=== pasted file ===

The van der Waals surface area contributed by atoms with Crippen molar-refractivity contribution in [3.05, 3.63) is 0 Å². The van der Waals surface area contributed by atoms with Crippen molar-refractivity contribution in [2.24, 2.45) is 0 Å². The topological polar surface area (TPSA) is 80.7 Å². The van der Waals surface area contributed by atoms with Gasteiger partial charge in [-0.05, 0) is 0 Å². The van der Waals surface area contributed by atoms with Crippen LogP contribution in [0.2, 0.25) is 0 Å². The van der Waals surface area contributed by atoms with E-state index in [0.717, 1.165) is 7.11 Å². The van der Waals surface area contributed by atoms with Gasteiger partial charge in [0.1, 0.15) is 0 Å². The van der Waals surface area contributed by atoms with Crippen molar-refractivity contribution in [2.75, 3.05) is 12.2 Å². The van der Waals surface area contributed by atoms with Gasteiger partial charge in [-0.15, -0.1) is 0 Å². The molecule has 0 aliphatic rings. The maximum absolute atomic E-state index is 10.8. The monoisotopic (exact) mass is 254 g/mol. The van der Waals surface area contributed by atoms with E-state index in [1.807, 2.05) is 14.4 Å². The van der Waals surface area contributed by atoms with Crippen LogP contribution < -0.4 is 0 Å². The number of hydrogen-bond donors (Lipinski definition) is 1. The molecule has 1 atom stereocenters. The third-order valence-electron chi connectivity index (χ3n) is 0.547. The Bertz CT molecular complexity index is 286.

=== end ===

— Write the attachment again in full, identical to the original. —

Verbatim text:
The van der Waals surface area contributed by atoms with Crippen molar-refractivity contribution in [3.05, 3.63) is 0 Å². The van der Waals surface area contributed by atoms with Crippen molar-refractivity contribution in [2.24, 2.45) is 0 Å². The topological polar surface area (TPSA) is 80.7 Å². The van der Waals surface area contributed by atoms with Gasteiger partial charge in [-0.05, 0) is 0 Å². The van der Waals surface area contributed by atoms with Crippen LogP contribution in [0.2, 0.25) is 0 Å². The van der Waals surface area contributed by atoms with E-state index in [0.717, 1.165) is 7.11 Å². The van der Waals surface area contributed by atoms with Gasteiger partial charge in [0.1, 0.15) is 0 Å². The van der Waals surface area contributed by atoms with Crippen molar-refractivity contribution in [2.75, 3.05) is 12.2 Å². The van der Waals surface area contributed by atoms with Gasteiger partial charge in [-0.15, -0.1) is 0 Å². The molecule has 0 aliphatic rings. The maximum absolute atomic E-state index is 10.8. The monoisotopic (exact) mass is 254 g/mol. The van der Waals surface area contributed by atoms with E-state index in [1.807, 2.05) is 14.4 Å². The van der Waals surface area contributed by atoms with Crippen LogP contribution < -0.4 is 0 Å². The number of hydrogen-bond donors (Lipinski definition) is 1. The molecule has 1 atom stereocenters. The third-order valence-electron chi connectivity index (χ3n) is 0.547. The Bertz CT molecular complexity index is 286.